The recent study has revealed that divorce could be genetically influenced and it is encoded in our DNA and transmitted from generation to generation.
Researchers have completely denied all the quintessential theories which assumed that's growing up with separated parents sours Kids behavior on relationship and marriage or children of divorced parents are more likely to get divorced themselves.
According to the American Psychological Association, the research is relevant in the United States. In the United States, between 40 and 50 percent of married couples ended up their relationship by divorcing.
Researchers reached the conclusion by studying Swedish population registries to know whether the divorce histories of adopted children looked more like their adoptive parents or more like their biological parents.
“We were trying to answer the basic question: Why does divorce run in families?” said study author Jessica Salvatore, a psychology professor Virginia Commonwealth University. “Across a series of designs using Swedish national registry data, we found consistent evidence that genetic factors primarily explained the intergenerational transmission of divorce.”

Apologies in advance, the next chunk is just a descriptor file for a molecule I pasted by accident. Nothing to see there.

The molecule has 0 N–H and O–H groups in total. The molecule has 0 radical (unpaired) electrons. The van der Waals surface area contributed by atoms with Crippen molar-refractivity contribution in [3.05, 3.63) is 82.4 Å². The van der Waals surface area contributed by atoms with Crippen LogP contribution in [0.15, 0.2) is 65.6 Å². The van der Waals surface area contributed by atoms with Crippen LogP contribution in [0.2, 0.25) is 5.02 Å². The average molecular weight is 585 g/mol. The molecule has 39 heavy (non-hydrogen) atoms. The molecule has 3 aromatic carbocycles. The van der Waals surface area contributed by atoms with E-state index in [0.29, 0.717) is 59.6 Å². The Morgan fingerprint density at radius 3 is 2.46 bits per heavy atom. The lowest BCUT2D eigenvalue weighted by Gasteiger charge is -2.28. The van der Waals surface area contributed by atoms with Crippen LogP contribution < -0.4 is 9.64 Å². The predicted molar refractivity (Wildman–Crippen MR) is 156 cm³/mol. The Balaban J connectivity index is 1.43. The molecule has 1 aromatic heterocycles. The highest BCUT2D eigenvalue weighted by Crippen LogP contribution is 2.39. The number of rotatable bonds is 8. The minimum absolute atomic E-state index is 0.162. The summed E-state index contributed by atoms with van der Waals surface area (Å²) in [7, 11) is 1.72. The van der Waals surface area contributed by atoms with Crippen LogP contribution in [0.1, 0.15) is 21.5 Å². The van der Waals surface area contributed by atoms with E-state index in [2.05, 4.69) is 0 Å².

This research will help the therapists and marriage counselors to handle the divorce cases explicitly.
“I see this as a quite significant finding. Nearly all the prior literature emphasized that divorce was transmitted across generations psychologically,” said Kenneth Kendler, a psychiatry professor at VCU who helped conduct the study. “Our results contradict that, suggesting that genetic factors are more important.”
“What we find is strong, consistent evidence that genetic factors account for the intergenerational transmission of divorce,” Salvatore said. “For this reason, focusing on increasing commitment or strengthening interpersonal skills may not be a particularly good use of time for a therapist working with a distressed couple.”